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Chemical News is your source of fresh chemistry data and insights. Chemical news are aggregated from multiple chemistry sources and presented here for convenient consumption.

Latest Science News -- ScienceDaily
  • Newly discovered material property may lead to high temp superconductivity
    Researchers have discovered an unusual property of purple bronze that may point to new ways to achieve high temperature superconductivity.
  • Brain activity, response to food cues differ in severely obese women, study shows
    The brain’s reward centers in severely obese women continue to respond to food cues even after they’ve eaten and are no longer hungry, in contrast to their lean counterparts, according to a recent study.
  • Genes find their partners without matchmakers
    A new study provides more evidence that identical sections of DNA can match up with each other without the help of other molecules.
  • Why do consumers participate in 'green' programs?
    From recycling to reusing hotel towels, consumers who participate in a company's 'green' program are more satisfied with its service, finds a new study.
  • Maternal intake of past-its-prime fish oil linked to newborn death, rat study finds
    Nearly 30 percent of newborn pups born to pregnant rats fed highly-oxidized ("off") fish oil died within two days after birth, finds a new study.
  • U. S. land capacity for feeding people could expand with dietary changes
    A new “food-print” model that measures the per-person land requirements of different diets suggests that, with dietary changes, the U.S. could feed significantly more people from existing agricultural land.
  • Scientists release recommendations for building land in coastal Louisiana
    A team of leading scientists and community experts with decades of experience released key recommendations to maintain and build land in coastal Louisiana. Their recommendations focus on operating Mississippi River sediment diversions and consider the needs of communities, wildlife and fisheries.
  • A new key to understanding molecular evolution in space
    Scientists have revealed temperature-dependent energy conversion of molecular hydrogen on ice surfaces, suggesting the need for a reconsideration of molecular evolution theory.
  • Three-drug combinations could help counter antibiotic resistance, biologists report
    Bacteria resistance to antibiotics can be offset by combining three antibiotics that interact well together, even when none of the individual three, nor pairs among them, might be very effective in fighting harmful bacteria, life scientists report. This is an important advance because approximately 700,000 people each year die from drug-resistant infections.
  • Lack of sleep increases a child's risk for emotional disorders later
    Children who experience inadequate or disrupted sleep are more likely to develop depression and anxiety disorders later in life according to recent research. The study seeks to determine the precise ways inadequate sleep in childhood produces elevated risk for emotional disorders in later years.
  • Physicists discover a new approach for building quantum computers
    The main reason why quantum computers are so hard to manufacture is that now scientists still haven't find a simple way to control complex systems of qubits. This research discovers a different approach:Instead of uniting multiple two-state systems into one, authors use one system with multiple states. This approach proves to be more effiective, since it is easier to make a stable multi-level system, than to maintain stability in a complex system.
  • Researchers identify way to predict, prevent damage in donated kidneys
    A panel of genes has been identified that can help predict whether a transplanted kidney will later develop fibrosis, an injury which can cause the organ to fail.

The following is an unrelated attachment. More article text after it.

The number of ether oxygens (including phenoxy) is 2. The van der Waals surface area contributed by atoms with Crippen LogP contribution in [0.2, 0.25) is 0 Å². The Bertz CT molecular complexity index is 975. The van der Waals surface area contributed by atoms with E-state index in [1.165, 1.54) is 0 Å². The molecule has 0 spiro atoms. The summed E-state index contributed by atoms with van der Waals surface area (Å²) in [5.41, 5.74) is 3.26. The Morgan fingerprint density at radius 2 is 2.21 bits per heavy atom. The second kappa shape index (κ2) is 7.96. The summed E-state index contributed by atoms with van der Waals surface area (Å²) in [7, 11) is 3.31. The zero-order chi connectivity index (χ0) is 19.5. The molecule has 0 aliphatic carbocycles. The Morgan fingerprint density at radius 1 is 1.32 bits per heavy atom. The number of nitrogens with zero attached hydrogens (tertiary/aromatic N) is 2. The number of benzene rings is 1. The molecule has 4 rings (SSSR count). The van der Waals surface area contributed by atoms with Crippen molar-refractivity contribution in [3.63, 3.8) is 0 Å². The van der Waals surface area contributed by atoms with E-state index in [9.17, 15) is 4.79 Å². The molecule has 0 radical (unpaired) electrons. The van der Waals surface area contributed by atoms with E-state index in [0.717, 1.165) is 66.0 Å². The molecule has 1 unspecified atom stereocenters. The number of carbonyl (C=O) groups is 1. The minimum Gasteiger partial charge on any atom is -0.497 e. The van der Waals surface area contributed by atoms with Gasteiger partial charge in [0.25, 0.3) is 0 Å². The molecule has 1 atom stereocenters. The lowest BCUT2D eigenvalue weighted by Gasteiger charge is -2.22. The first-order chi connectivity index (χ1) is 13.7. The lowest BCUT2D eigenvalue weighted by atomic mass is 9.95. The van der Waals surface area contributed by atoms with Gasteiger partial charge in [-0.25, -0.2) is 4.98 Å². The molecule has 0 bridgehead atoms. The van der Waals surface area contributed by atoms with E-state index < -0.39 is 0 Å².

• New remote-controlled microrobots for medical operations
    Scientists have developed a new method for building microrobots that could be used in the body to deliver drugs and perform other medical operations.
  • Pathogenic bacteria hitchhiking on tiny plastic particles to North and Baltic Seas?
    With increasing water temperatures comes an increasing likelihood of potentially pathogenic bacteria appearing in the North and Baltic Seas. Scientists have now demonstrated that a group of such bacteria known as vibrios can survive on microplastic particles.
  • A 'smart dress' for oil-degrading bacteria
    The modified polyelectrolyte-magnetite nanocoating was applied to functionalize the cell walls of oil decomposing bacteria Alcanivorax borkumensis.
  • Students expand perspective of birds
    Northern Michigan University students who participated in a recent field ornithology class recorded interactions with more than 175 bird species in various habitats. They saw raptors pepper the sky over Brockway Mountain during the spring migration, owls being banded by researchers at the Whitefish Point Bird Observatory and barn swallows nesting beneath the bridge where the AuTrain River spills into Lake Superior. Some were surprised to spot American white pelicans this far north.
  • When it comes to empathy, don't always trust your gut
    Is empathy the result of gut intuition or careful reasoning? Research suggests that, contrary to popular belief, the latter may be more the case.
  • Third of pregnant women iron deficient, risk thyroid-related pregnancy complications
    A third of pregnant women have iron deficiency, putting them at increased risk of having a thyroid disorder and suffering complications such as miscarriages and preterm births, a new study suggests.
  • Blood disorders cost €23 billion to European economy
    Healthcare costs per patient with blood cancers are two times higher than average cancer costs, due to long hospital stays and complex treatment and diagnosis, a new report outlines.
  • Gastrointestinal disorders involve both brain-to-gut and gut-to-brain pathways
    New research indicates that in patients with irritable bowel syndrome (IBS) or indigestion, there is a distinct brain-to-gut pathway, where psychological symptoms begin first, and separately a distinct gut-to-brain pathway, where gut symptoms start first. In the study, higher levels of anxiety and depression were significant predictors of developing IBS or indigestion within 1 year.
  • A hydrophobic membrane with nanopores for highly efficient energy storage